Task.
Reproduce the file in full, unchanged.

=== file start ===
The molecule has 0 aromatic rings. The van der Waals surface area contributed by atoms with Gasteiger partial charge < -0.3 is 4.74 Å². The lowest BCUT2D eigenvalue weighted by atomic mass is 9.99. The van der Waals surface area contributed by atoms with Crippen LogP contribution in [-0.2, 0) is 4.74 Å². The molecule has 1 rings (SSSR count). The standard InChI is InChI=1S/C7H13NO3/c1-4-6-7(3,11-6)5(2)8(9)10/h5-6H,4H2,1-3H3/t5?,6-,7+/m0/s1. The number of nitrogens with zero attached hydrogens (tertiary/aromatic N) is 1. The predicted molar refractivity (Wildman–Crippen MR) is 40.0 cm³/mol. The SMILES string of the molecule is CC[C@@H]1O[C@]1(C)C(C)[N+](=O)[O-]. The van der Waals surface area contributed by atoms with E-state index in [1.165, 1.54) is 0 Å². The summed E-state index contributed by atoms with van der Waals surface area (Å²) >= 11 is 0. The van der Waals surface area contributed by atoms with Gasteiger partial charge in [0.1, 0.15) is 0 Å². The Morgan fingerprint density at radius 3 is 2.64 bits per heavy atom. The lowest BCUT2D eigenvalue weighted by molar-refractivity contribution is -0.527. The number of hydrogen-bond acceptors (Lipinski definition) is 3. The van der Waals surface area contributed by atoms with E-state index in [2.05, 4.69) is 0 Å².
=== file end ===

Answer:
The molecule has 0 aromatic rings. The van der Waals surface area contributed by atoms with Gasteiger partial charge < -0.3 is 4.74 Å². The lowest BCUT2D eigenvalue weighted by atomic mass is 9.99. The van der Waals surface area contributed by atoms with Crippen LogP contribution in [-0.2, 0) is 4.74 Å². The molecule has 1 rings (SSSR count). The standard InChI is InChI=1S/C7H13NO3/c1-4-6-7(3,11-6)5(2)8(9)10/h5-6H,4H2,1-3H3/t5?,6-,7+/m0/s1. The number of nitrogens with zero attached hydrogens (tertiary/aromatic N) is 1. The predicted molar refractivity (Wildman–Crippen MR) is 40.0 cm³/mol. The SMILES string of the molecule is CC[C@@H]1O[C@]1(C)C(C)[N+](=O)[O-]. The van der Waals surface area contributed by atoms with E-state index in [1.165, 1.54) is 0 Å². The summed E-state index contributed by atoms with van der Waals surface area (Å²) >= 11 is 0. The van der Waals surface area contributed by atoms with Gasteiger partial charge in [0.1, 0.15) is 0 Å². The Morgan fingerprint density at radius 3 is 2.64 bits per heavy atom. The lowest BCUT2D eigenvalue weighted by molar-refractivity contribution is -0.527. The number of hydrogen-bond acceptors (Lipinski definition) is 3. The van der Waals surface area contributed by atoms with E-state index in [2.05, 4.69) is 0 Å².